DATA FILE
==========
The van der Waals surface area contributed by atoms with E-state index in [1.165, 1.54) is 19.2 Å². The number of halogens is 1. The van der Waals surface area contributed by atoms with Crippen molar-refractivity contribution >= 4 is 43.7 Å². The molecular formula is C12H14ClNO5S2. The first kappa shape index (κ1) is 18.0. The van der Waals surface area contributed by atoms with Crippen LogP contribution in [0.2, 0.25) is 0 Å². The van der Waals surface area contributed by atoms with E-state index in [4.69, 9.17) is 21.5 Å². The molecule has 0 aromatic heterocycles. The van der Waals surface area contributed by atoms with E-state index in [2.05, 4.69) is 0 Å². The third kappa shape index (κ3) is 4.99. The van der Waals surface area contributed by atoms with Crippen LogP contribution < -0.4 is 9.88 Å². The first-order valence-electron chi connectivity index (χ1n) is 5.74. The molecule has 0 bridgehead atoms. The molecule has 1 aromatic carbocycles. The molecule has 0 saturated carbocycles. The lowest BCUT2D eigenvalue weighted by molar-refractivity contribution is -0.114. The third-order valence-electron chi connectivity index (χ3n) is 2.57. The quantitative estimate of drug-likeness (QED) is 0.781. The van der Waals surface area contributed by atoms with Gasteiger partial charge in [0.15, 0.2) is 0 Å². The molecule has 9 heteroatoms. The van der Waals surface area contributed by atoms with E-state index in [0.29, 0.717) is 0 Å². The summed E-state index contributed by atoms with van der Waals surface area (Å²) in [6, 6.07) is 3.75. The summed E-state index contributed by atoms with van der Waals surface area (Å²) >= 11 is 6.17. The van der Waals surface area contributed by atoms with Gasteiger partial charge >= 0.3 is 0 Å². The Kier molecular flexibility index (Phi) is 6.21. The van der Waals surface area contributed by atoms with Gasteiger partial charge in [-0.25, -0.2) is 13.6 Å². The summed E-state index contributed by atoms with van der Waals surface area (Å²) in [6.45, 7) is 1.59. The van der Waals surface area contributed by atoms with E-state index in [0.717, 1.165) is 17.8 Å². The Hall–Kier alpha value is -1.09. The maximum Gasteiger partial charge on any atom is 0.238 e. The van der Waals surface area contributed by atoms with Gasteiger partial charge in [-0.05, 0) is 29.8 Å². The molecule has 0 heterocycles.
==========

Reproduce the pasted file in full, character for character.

The van der Waals surface area contributed by atoms with E-state index in [1.165, 1.54) is 19.2 Å². The number of halogens is 1. The van der Waals surface area contributed by atoms with Crippen molar-refractivity contribution >= 4 is 43.7 Å². The molecular formula is C12H14ClNO5S2. The first kappa shape index (κ1) is 18.0. The van der Waals surface area contributed by atoms with Crippen LogP contribution in [0.2, 0.25) is 0 Å². The van der Waals surface area contributed by atoms with E-state index in [4.69, 9.17) is 21.5 Å². The molecule has 0 aromatic heterocycles. The van der Waals surface area contributed by atoms with E-state index in [2.05, 4.69) is 0 Å². The third kappa shape index (κ3) is 4.99. The van der Waals surface area contributed by atoms with Crippen LogP contribution < -0.4 is 9.88 Å². The first-order valence-electron chi connectivity index (χ1n) is 5.74. The molecule has 0 bridgehead atoms. The molecule has 1 aromatic carbocycles. The molecule has 0 saturated carbocycles. The lowest BCUT2D eigenvalue weighted by molar-refractivity contribution is -0.114. The third-order valence-electron chi connectivity index (χ3n) is 2.57. The quantitative estimate of drug-likeness (QED) is 0.781. The van der Waals surface area contributed by atoms with Gasteiger partial charge in [0.15, 0.2) is 0 Å². The molecule has 9 heteroatoms. The van der Waals surface area contributed by atoms with E-state index in [0.29, 0.717) is 0 Å². The summed E-state index contributed by atoms with van der Waals surface area (Å²) in [6, 6.07) is 3.75. The summed E-state index contributed by atoms with van der Waals surface area (Å²) >= 11 is 6.17. The van der Waals surface area contributed by atoms with Gasteiger partial charge >= 0.3 is 0 Å². The Kier molecular flexibility index (Phi) is 6.21. The van der Waals surface area contributed by atoms with Gasteiger partial charge in [-0.25, -0.2) is 13.6 Å². The summed E-state index contributed by atoms with van der Waals surface area (Å²) in [6.45, 7) is 1.59. The van der Waals surface area contributed by atoms with E-state index in [0.717, 1.165) is 17.8 Å². The Hall–Kier alpha value is -1.09. The maximum Gasteiger partial charge on any atom is 0.238 e. The van der Waals surface area contributed by atoms with Gasteiger partial charge in [-0.05, 0) is 29.8 Å². The molecule has 0 heterocycles.